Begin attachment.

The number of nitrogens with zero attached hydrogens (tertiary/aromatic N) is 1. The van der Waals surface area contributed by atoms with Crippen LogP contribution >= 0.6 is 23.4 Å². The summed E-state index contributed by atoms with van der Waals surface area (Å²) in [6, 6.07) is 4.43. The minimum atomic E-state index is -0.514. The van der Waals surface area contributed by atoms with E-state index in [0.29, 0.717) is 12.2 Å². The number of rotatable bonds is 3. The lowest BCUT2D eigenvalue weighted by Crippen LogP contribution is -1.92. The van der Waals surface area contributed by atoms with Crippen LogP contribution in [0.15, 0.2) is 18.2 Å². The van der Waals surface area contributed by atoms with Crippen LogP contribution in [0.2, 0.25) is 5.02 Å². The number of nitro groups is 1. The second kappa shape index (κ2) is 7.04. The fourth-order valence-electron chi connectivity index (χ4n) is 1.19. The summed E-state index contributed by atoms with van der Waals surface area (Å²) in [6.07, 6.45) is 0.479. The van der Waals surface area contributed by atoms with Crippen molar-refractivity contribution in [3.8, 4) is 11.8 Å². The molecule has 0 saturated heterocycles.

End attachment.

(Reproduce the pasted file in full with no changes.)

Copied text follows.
The number of nitrogens with zero attached hydrogens (tertiary/aromatic N) is 1. The van der Waals surface area contributed by atoms with Crippen LogP contribution >= 0.6 is 23.4 Å². The summed E-state index contributed by atoms with van der Waals surface area (Å²) in [6, 6.07) is 4.43. The minimum atomic E-state index is -0.514. The van der Waals surface area contributed by atoms with E-state index in [0.29, 0.717) is 12.2 Å². The number of rotatable bonds is 3. The lowest BCUT2D eigenvalue weighted by Crippen LogP contribution is -1.92. The van der Waals surface area contributed by atoms with Crippen LogP contribution in [0.15, 0.2) is 18.2 Å². The van der Waals surface area contributed by atoms with Crippen LogP contribution in [0.2, 0.25) is 5.02 Å². The number of nitro groups is 1. The second kappa shape index (κ2) is 7.04. The fourth-order valence-electron chi connectivity index (χ4n) is 1.19. The summed E-state index contributed by atoms with van der Waals surface area (Å²) in [6.07, 6.45) is 0.479. The van der Waals surface area contributed by atoms with Crippen molar-refractivity contribution in [3.8, 4) is 11.8 Å². The molecule has 0 saturated heterocycles.